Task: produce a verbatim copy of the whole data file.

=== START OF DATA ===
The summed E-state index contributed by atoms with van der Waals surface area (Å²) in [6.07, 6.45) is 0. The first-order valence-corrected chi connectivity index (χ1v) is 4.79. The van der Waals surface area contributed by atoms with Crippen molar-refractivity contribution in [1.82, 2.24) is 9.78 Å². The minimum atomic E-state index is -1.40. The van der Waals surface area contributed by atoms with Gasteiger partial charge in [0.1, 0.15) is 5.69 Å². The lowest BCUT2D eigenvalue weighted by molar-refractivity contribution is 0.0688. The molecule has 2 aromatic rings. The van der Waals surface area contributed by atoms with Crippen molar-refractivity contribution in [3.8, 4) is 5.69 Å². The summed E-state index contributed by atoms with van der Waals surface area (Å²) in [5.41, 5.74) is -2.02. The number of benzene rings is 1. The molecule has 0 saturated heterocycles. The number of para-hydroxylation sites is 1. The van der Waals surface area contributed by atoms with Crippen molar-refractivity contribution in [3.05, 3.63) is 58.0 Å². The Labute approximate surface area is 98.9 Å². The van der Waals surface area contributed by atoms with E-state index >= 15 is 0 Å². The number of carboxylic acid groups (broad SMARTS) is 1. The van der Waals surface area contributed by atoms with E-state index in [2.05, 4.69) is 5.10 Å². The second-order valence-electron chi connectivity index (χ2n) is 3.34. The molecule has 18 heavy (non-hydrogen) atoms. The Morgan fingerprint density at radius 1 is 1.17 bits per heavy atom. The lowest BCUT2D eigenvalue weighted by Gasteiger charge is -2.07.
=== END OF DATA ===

The summed E-state index contributed by atoms with van der Waals surface area (Å²) in [6.07, 6.45) is 0. The first-order valence-corrected chi connectivity index (χ1v) is 4.79. The van der Waals surface area contributed by atoms with Crippen molar-refractivity contribution in [1.82, 2.24) is 9.78 Å². The minimum atomic E-state index is -1.40. The van der Waals surface area contributed by atoms with Gasteiger partial charge in [0.1, 0.15) is 5.69 Å². The lowest BCUT2D eigenvalue weighted by molar-refractivity contribution is 0.0688. The molecule has 2 aromatic rings. The van der Waals surface area contributed by atoms with Crippen molar-refractivity contribution in [3.8, 4) is 5.69 Å². The summed E-state index contributed by atoms with van der Waals surface area (Å²) in [5.41, 5.74) is -2.02. The number of benzene rings is 1. The molecule has 0 saturated heterocycles. The number of para-hydroxylation sites is 1. The van der Waals surface area contributed by atoms with Crippen molar-refractivity contribution in [3.05, 3.63) is 58.0 Å². The Labute approximate surface area is 98.9 Å². The van der Waals surface area contributed by atoms with E-state index >= 15 is 0 Å². The number of carboxylic acid groups (broad SMARTS) is 1. The van der Waals surface area contributed by atoms with E-state index in [2.05, 4.69) is 5.10 Å². The second-order valence-electron chi connectivity index (χ2n) is 3.34. The molecule has 18 heavy (non-hydrogen) atoms. The Morgan fingerprint density at radius 1 is 1.17 bits per heavy atom. The lowest BCUT2D eigenvalue weighted by Gasteiger charge is -2.07.